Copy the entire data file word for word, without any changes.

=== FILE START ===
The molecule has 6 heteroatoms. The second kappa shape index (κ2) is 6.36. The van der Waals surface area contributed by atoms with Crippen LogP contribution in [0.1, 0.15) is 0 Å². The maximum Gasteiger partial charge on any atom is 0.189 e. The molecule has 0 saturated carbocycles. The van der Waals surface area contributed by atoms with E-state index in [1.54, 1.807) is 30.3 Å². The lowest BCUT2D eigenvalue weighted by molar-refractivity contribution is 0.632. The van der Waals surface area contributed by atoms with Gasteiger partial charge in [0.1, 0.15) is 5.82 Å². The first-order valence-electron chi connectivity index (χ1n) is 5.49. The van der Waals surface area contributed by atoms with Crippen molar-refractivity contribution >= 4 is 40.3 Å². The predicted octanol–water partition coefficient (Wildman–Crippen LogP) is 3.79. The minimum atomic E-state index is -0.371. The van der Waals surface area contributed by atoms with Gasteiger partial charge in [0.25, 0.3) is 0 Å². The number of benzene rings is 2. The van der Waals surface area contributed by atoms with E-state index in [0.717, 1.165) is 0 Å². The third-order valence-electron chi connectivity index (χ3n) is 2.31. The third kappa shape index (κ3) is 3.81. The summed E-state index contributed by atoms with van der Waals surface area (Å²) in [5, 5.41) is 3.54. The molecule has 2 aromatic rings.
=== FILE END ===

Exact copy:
The molecule has 6 heteroatoms. The second kappa shape index (κ2) is 6.36. The van der Waals surface area contributed by atoms with Crippen LogP contribution in [0.1, 0.15) is 0 Å². The maximum Gasteiger partial charge on any atom is 0.189 e. The molecule has 0 saturated carbocycles. The van der Waals surface area contributed by atoms with E-state index in [1.54, 1.807) is 30.3 Å². The lowest BCUT2D eigenvalue weighted by molar-refractivity contribution is 0.632. The van der Waals surface area contributed by atoms with Gasteiger partial charge in [0.1, 0.15) is 5.82 Å². The first-order valence-electron chi connectivity index (χ1n) is 5.49. The van der Waals surface area contributed by atoms with Crippen molar-refractivity contribution >= 4 is 40.3 Å². The predicted octanol–water partition coefficient (Wildman–Crippen LogP) is 3.79. The minimum atomic E-state index is -0.371. The van der Waals surface area contributed by atoms with Gasteiger partial charge in [0.25, 0.3) is 0 Å². The number of benzene rings is 2. The van der Waals surface area contributed by atoms with E-state index in [0.717, 1.165) is 0 Å². The third-order valence-electron chi connectivity index (χ3n) is 2.31. The third kappa shape index (κ3) is 3.81. The summed E-state index contributed by atoms with van der Waals surface area (Å²) in [5, 5.41) is 3.54. The molecule has 2 aromatic rings.